The average full-time employed American works 8.8 hours per week day - around 2,200 hours a year. Assuming they get a healthy night's sleep and aren't chugging away on weekends, that means the average American spends nearly two thirds of his or her waking life working. Simple arithmetic dictates that if you’re unfulfilled on the job, you might be unfulfilled for most of your time on this earth, retirement excepted - and in any case, we're all retiring much later these days. Fulfillment is not just about making adequate bank for your existential buck; it's about the confidence that what you're doing is appealing, encouraging, purposeful, even emotionally rewarding.
Unfortunately, the global standard for work satisfaction doesn’t seem to be very high. According to the latest research from Gallup - a State of the Global Workplace study, which surveyed roughly 180 million employees in 142 countries - the global average of full-time workers who are actually engaged in their jobs was a tiny 13% between 2011-2012. Using detailed criteria assessing everything from employee relations, to recognition for good work, to opportunity for growth and learning, the study sorts workers into three separate categories: Engaged (proud and passionate), unengaged (apathetic and unmotivated) and actively disengaged (apathetic and dissatisfied, prone to spread their dissatisfaction to co-workers).
What does it say about the state of a worker's life today that even in the Republic of Panama - the most engaged workforce in the world - workers have an engagement rate of only 37%? That means there are two dispirited workers to every spirited worker in the country that represents the very best case scenario internationally.
The United States, at a not-so-close third place, scores an engagement rate of only 30%. Canada’s rate is far below even that with 16% - indicating that just 1 in 7 workers are engaged in the work they do. And some countries can only aspire to even these figures.
These aren’t countries necessarily plagued by terrible work conditions or a stagnant, uncompetitive economy. Some of the disengaged workers, of course, come from flagging or weak economies but many of the least engaged workforces in the world, somewhat counterintuitively, make up the strongest and most vibrant economies. Indeed, the variety of uninspired workforces on this list might at least offer company to your misery, in knowing that workers the world over have empathy for the immortal refrain: Work Sucks.
To be sure, a country’s score depends on more than the literal state of the nation’s workplace. The statistics listed come from an international poll, and with any poll comes the plethora of potential pitfalls in self-reported assessments. Based on a whole basket of non-quantifiable factors like historical experience, cultural norms, and attitudes, it’s perfectly conceivable that some populations have higher expectations for their jobs than others, and will register more dissatisfaction under similar conditions. But that doesn’t make the suffering—ahem—the dissatisfaction, any less real.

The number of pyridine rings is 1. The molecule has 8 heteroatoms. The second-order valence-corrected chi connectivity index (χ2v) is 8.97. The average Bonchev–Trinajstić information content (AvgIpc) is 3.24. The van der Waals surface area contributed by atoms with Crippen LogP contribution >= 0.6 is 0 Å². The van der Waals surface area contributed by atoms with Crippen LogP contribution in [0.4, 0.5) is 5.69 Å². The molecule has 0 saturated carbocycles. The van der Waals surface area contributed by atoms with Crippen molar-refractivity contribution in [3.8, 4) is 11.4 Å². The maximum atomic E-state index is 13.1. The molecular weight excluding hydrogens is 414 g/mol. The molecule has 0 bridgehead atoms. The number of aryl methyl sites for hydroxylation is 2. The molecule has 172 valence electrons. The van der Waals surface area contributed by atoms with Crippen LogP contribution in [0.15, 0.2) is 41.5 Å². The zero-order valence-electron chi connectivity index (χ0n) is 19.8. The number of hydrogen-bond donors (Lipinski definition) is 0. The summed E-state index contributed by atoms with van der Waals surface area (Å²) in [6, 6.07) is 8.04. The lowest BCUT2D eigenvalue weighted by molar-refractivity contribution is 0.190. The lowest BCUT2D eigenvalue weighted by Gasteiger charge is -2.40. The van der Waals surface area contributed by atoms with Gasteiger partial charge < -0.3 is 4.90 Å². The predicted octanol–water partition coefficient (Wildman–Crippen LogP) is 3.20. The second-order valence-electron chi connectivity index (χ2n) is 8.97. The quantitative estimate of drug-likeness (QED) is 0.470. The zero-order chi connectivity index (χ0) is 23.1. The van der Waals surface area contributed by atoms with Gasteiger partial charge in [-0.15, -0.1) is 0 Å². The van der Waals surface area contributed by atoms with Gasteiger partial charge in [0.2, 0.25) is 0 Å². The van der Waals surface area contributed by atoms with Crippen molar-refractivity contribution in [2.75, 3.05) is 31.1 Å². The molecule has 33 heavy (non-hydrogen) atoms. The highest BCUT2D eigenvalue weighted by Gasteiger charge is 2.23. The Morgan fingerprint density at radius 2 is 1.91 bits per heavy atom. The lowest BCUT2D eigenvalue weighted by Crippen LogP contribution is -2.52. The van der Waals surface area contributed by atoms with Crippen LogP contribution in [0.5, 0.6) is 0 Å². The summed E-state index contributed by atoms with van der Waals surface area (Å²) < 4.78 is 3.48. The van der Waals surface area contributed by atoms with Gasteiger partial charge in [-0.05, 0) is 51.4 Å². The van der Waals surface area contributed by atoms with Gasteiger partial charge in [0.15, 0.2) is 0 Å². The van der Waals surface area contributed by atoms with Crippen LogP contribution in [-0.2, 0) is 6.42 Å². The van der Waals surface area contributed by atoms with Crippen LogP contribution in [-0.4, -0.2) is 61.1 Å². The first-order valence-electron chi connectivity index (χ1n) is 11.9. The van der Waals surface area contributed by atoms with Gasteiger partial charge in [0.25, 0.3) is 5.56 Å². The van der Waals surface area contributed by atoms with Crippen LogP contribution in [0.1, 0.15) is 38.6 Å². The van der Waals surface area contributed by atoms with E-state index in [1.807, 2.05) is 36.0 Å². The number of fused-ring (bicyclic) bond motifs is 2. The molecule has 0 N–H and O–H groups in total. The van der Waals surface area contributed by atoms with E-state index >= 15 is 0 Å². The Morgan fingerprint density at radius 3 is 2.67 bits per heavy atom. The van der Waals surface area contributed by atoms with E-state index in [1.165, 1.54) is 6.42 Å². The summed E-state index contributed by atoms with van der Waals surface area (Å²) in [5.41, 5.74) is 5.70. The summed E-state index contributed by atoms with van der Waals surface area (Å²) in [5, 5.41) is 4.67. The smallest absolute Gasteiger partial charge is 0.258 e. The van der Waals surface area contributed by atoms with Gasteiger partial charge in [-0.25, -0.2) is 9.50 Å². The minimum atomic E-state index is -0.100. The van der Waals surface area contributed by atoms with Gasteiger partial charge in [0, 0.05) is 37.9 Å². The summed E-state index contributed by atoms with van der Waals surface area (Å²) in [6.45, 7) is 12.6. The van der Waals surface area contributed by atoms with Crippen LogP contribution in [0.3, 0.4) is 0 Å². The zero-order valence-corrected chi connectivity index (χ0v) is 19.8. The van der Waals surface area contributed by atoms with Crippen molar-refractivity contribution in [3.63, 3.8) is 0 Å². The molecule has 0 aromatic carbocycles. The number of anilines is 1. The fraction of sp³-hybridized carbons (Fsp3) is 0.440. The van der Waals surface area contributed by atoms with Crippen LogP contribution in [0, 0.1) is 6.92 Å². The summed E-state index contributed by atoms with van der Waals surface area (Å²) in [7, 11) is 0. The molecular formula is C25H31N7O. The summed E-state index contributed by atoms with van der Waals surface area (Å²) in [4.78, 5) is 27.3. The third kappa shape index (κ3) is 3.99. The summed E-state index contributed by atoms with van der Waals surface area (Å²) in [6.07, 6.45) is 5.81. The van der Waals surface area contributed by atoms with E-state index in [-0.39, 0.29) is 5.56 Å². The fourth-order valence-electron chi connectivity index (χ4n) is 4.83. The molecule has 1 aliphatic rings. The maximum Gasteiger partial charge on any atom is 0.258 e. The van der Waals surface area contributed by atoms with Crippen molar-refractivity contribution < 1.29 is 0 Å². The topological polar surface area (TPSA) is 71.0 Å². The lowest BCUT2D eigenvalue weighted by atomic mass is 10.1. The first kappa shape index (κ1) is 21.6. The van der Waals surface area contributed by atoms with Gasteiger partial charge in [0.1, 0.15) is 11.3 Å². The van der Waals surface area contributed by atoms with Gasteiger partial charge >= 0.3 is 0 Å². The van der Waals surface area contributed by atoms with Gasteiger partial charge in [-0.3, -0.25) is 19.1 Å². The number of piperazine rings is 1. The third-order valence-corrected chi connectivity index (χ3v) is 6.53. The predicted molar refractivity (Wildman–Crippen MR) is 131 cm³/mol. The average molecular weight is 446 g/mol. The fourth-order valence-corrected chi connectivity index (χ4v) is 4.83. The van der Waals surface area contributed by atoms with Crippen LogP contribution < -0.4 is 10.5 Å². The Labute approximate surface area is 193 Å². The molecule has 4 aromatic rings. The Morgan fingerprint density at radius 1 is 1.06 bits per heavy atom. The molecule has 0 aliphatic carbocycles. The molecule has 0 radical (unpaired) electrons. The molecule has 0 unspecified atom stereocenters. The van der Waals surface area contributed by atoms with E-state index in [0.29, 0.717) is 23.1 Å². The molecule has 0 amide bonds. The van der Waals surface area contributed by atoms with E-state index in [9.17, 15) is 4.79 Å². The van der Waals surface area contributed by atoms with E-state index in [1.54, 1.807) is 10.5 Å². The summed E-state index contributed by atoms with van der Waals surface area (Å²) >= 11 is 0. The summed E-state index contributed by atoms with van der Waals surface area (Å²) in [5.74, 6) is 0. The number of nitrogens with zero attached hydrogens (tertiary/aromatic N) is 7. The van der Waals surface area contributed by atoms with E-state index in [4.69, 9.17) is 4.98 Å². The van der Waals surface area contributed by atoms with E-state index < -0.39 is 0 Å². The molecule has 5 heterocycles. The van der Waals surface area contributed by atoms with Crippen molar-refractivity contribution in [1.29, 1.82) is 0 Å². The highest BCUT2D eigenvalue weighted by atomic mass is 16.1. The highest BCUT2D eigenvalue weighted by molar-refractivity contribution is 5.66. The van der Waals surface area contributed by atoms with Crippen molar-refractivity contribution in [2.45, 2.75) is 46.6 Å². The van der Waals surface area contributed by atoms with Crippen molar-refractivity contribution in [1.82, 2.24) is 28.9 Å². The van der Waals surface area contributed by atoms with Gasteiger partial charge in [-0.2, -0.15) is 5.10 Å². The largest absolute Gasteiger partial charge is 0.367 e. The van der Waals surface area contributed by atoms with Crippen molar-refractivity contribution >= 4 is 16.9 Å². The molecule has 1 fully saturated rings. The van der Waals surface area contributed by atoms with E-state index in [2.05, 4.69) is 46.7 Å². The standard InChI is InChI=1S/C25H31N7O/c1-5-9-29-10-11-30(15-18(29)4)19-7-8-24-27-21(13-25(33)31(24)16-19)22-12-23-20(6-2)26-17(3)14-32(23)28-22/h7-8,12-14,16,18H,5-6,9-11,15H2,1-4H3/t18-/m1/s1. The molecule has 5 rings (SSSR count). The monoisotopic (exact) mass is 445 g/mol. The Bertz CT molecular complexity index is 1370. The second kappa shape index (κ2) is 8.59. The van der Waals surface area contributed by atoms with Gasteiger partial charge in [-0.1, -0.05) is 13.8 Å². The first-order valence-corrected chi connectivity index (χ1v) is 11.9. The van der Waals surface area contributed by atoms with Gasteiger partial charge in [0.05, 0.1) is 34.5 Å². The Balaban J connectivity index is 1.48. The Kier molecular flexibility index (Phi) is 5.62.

We've collated Gallup's international research and ranked the countries into the most 'bored' or disengaged workforces, weighted towards the countries with the highest volume of actively disengaged workers and the lowest percentage of engaged workers. So which nations should we extend our sympathies too? Which country collectively sighs the loudest on a Monday morning? Read on, to discover the 10 most bored workforces in the world.
10 Czech Republic: 92% Disengaged Workforce
Since the dissolution of the Soviet Union, the Czech Republic has grown into one of the most economically stable post-Communist countries. With a strong financial district and robust tourism, agriculture, steel and pharmaceutical industries, the unemployment rate currently stands at about 8.2%—right around the level of full-time Czech workers reportedly engaged at their workplace. An astounding 92% of Czech workers score as being detached or unhappy with their work life. Both their lower-than-average yearly disposable income and their notably large rich-poor gap might signal a lack of work opportunities, incentives, or room for career growth, despite high employment.
9 Japan: 93 % Disengaged Workforce
Japan is by some measures the fourth, and by others the third largest economy in the world. The average household disposable income is an above-average $24,147 a year, and the unemployment rate currently hovers around 4%. Home to some of the most successful automobile and tech enterprises that brought you Honda Civics, Sony PlayStations and Toshiba Laptops, Japan remains an attractive place of work on the global market and a hub for investors. But only 7% of full-timers on the ground report feeling passionate about their livelihood, with a whopping 69% reportedly sleepwalking through the workweek.
8 Turkey: 93% Disengaged Workforce